“The Cheapening of the Comics” by Bill Watterson


This is the text of a speech Calvin’s real-life dad gave back in 1989.

Yes, almost 30 years ago. Before CIDU even existed. More importantly, before anybody was thinking in terms of the Internet becoming a delivery system for comic strips.

Feel free to add your own thoughts, of course…


  1. The first part of the first sentence is a link, although it doesn’t show as such until you mouse over it. (If you’re on a mobile device I guess not until you tap it, which seems inconvenient…)

  2. You have to click on the “This is the text” segment of the first line… it is a link, though it doesn’t look like it until you hover over it. Took me a few goes clicking the main title (which just leads to the permaversion of the post) before I found it!

  3. ” . . . why I refuse to dilute or corrupt the strip’s message with merchandising” – Not true anymore, unfortunately. I was disappointed to see all the C & H merchandise available.

  4. What C & H merchandise? The books? Strip reprints? I’d love to buy some Clavin & Hobbes merch — a stuffed Hobbes doll, for example — where is it?

  5. I think these are all very small time sellers. Watterson probably feels that going after them with the legal resources at his disposal would be like attacking a mouse with a sledgehammer. And, in practical terms, it would be about as effective.

  6. “so why aren’t all these merchandisers served with ‘cease & desist’ orders, I wondered”

    You have a question of just which law would be claimed.
    If the offending merchandise just uses a piece of Watterson’s art, that’s the easiest… it’s a straightforward copyright claim.
    If the offending merchandise uses a piece of “original” art (that is, created by the merchandiser rather than by Mr. Watterson), then you have a more difficult copyright claim, because it’s a derivative work, and copyright protects those.
    The other type of claim is a trademark disparagement claim, aka “counterfeit goods”. Those are harder to prosecute (on the other hand, the customs inspectors can and do routinely seize and destroy these goods if they’re made overseas and shipped to the U.S.

    All of these, however, rely on an assumption… that the defendant has assets which can be levied upon to obtain payment if a court provides a judgment in the syndicate’s favor. The syndicate has to pay all the costs of building a case… the investigators and lawyers do not work on spec, they like to get paid. If they win, AND the defendant has assets, this is a cashflow problem but not a serious one. If they put all the money into building a case, win, and the defendant DOESN’T have assets, the syndicate gets a judgment that can’t be turned into money. That’s not a good business plan.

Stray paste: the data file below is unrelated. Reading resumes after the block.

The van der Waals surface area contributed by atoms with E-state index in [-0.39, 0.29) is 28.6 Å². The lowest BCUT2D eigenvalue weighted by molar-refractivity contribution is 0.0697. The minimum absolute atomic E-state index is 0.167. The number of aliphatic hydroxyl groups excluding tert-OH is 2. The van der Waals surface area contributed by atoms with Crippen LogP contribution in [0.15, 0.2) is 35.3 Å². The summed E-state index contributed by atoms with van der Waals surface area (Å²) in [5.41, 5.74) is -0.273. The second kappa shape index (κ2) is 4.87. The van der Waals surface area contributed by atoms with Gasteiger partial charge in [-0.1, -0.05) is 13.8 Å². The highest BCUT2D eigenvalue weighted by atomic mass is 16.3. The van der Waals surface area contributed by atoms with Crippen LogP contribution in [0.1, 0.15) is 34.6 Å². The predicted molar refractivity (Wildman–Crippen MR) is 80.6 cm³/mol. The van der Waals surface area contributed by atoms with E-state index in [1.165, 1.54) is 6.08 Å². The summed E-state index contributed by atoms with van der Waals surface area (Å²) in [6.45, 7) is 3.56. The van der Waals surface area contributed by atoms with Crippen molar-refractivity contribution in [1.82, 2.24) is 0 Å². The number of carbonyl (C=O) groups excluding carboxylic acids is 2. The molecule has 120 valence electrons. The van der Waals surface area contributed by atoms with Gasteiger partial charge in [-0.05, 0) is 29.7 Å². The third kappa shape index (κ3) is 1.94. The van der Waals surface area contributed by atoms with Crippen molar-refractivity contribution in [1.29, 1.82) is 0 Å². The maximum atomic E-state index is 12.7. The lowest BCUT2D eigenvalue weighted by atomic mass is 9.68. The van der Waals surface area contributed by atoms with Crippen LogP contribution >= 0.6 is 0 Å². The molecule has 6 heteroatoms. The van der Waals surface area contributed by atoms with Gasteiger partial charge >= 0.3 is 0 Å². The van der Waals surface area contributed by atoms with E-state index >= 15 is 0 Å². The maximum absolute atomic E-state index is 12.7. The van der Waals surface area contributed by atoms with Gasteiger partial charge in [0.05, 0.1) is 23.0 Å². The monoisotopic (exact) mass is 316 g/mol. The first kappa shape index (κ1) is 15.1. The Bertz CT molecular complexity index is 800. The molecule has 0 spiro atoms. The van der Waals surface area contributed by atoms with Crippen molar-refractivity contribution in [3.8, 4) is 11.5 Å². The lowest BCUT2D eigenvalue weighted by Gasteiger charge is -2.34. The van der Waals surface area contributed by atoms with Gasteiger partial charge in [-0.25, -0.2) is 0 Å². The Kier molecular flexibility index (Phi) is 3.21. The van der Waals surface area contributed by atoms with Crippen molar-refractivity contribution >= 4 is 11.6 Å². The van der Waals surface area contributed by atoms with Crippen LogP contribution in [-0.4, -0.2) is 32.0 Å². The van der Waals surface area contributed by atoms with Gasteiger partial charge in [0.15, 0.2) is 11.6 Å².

So… the most common C&H “merchandise” that I ever saw was a car window decal that consisted of Calvin peeing on a disfavored automobile manufacturer’s logo. Printing up stickers like this is cheap, and… not easy to track down, and a lot of them were done by amateurs with very small print runs. Not a lot of money to be made pursuing those, despite the fact that Mr. Watterson probably would have preferred that these decals did not exist, and the syndicate is a business. It makes decisions based on money… money to be made now, opportunities to make money later, and that’s about all that makes their radar. Keeping the creators happy is important inasmuch as there was money coming in from that creator’s productive output; but for the most part, syndicates don’t need the creators to be happy to make money from their work. There was only one Bill Watterson, and to the extent that that mattered to the syndicate’s customers, keeping Mr. Watterson happy was critical to the money stream that syndicating new C&H material represented. But the syndicate COULD HAVE fired Watterson, and hired another artist to produce C&H. Or they could have fired Watterson, and sold different strips to their customers instead of C&H. (The contracts that syndicated cartoonists work under are, um, VERY favorable to the syndicate.) Near the end of C&H, Watterson got a new contract that was more favorable to him. But he didn’t have that for most of the C&H run.

  7. Andréa: Even if they are big-time sellers, Watterson may reasonably not want to go through the effor of fighting them. Those C&D letters wouldn’t get written for free, after all. And usually they’re written because the owner has some merchandising that they do want to protect, not just because of some abstract interest in the purity of their product. So I guess in some ways, not having legal mechandising creates a void for illegal merchandising that’s hard to incentivize stopping.